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Autonomous, In-Ground, Sensor Emplacement Using Unmanned Aircraft Systems

Adam Plowcha, University of Nebraska - Lincoln


Close-proximity sensing of scientific phenomena improves data collection and quality. However, placing sensors near a data source in the field may be costly, pose hazards to personnel, disturb the surrounding or target environment, or corrupt the data the sensor is to collect. Remote sensing can overcome many of these challenges, but sometimes it is absolutely required that a sensor be physically placed near the respective data source. Unmanned aircraft systems (UAS) are well-suited to dropping sensors in the most remote of locations. However, sometimes dropping a sensor in close proximity to a data source is not enough. For instance, seismic or moisture sensors function most effectively when placed into the ground. This thesis examines our solution of a UAS-mounted sensor emplacement system that can autonomously auger a sensor into the soil from two perspectives. First, as a multirotor UAS is limited in range compared to its fixed-wing counterparts, we must transport our system to the location where the sensor is to be placed. This involves the hardware and software necessary to deploy our system via parachute to its location. Then, our system must autonomously auger our sensor into the soil. Using emplacement systems with differing capabilities, we examine the hardware, software, and algorithms necessary to predict a failed augering attempt, estimate the soil composition in terms of moisture content and compressivity, and adapt the augering technique based on those estimated soil parameters. For failure prediction we implement a Markov Decision Process-based policy that can determine success or failure within 20 s of starting to auger. To determine soil conditions, we use a Gaussian Process Regression scheme that estimates soil moisture and compressive strength to within approximately 87% and 91% of their respective actual values. We then use the estimated soil conditions in concert with system performance parameters to drive an adaptive augering algorithm that succeeds 75% of the time in soil conditions that result in failure when using a constant rate drilling approach.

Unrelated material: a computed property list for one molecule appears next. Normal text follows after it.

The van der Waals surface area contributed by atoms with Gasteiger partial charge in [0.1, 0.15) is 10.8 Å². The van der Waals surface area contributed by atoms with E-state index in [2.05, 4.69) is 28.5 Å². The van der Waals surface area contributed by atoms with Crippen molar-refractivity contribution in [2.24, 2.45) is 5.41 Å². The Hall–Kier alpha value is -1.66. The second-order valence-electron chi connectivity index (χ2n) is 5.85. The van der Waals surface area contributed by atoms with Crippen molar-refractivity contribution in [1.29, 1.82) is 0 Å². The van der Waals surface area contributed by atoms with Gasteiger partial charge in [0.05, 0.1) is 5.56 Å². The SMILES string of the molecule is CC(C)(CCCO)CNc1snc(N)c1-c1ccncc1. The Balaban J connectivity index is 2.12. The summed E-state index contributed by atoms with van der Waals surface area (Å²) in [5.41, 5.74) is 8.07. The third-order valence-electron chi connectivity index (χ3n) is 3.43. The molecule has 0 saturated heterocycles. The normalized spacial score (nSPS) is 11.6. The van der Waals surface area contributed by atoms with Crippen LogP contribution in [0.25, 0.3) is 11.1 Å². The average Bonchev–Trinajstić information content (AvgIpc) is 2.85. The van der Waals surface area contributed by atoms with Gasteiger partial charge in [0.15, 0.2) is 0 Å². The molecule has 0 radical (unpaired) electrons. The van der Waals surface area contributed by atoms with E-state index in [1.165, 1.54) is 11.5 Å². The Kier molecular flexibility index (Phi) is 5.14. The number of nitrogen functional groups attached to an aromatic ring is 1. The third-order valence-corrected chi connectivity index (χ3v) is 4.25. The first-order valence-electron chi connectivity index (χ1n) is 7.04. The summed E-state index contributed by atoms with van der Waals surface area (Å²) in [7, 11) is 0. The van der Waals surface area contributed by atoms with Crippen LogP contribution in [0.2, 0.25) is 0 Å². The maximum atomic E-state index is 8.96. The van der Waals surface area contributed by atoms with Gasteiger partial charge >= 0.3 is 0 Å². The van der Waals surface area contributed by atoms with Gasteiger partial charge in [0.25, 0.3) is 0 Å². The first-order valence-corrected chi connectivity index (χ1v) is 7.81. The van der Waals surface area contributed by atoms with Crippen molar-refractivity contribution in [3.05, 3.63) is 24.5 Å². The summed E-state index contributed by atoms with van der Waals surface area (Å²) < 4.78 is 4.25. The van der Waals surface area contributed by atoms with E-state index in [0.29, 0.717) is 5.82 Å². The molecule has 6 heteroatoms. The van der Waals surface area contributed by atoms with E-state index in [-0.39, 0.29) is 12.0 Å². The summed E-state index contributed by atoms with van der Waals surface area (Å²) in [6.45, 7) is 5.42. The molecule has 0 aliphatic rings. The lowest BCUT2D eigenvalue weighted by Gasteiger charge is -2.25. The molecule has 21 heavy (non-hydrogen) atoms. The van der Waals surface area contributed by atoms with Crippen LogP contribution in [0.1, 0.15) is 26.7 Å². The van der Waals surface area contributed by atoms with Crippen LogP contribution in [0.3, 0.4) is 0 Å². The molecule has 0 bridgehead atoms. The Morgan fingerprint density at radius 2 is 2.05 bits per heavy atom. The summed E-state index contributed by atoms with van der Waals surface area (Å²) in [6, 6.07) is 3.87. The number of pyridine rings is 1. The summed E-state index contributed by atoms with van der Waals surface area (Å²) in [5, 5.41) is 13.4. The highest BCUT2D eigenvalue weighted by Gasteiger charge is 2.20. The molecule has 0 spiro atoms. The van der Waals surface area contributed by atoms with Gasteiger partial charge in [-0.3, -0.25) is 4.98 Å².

Subject Area

Computer science|Artificial intelligence

Recommended Citation

Plowcha, Adam, "Autonomous, In-Ground, Sensor Emplacement Using Unmanned Aircraft Systems" (2023). ETD collection for University of Nebraska - Lincoln. AAI29321891.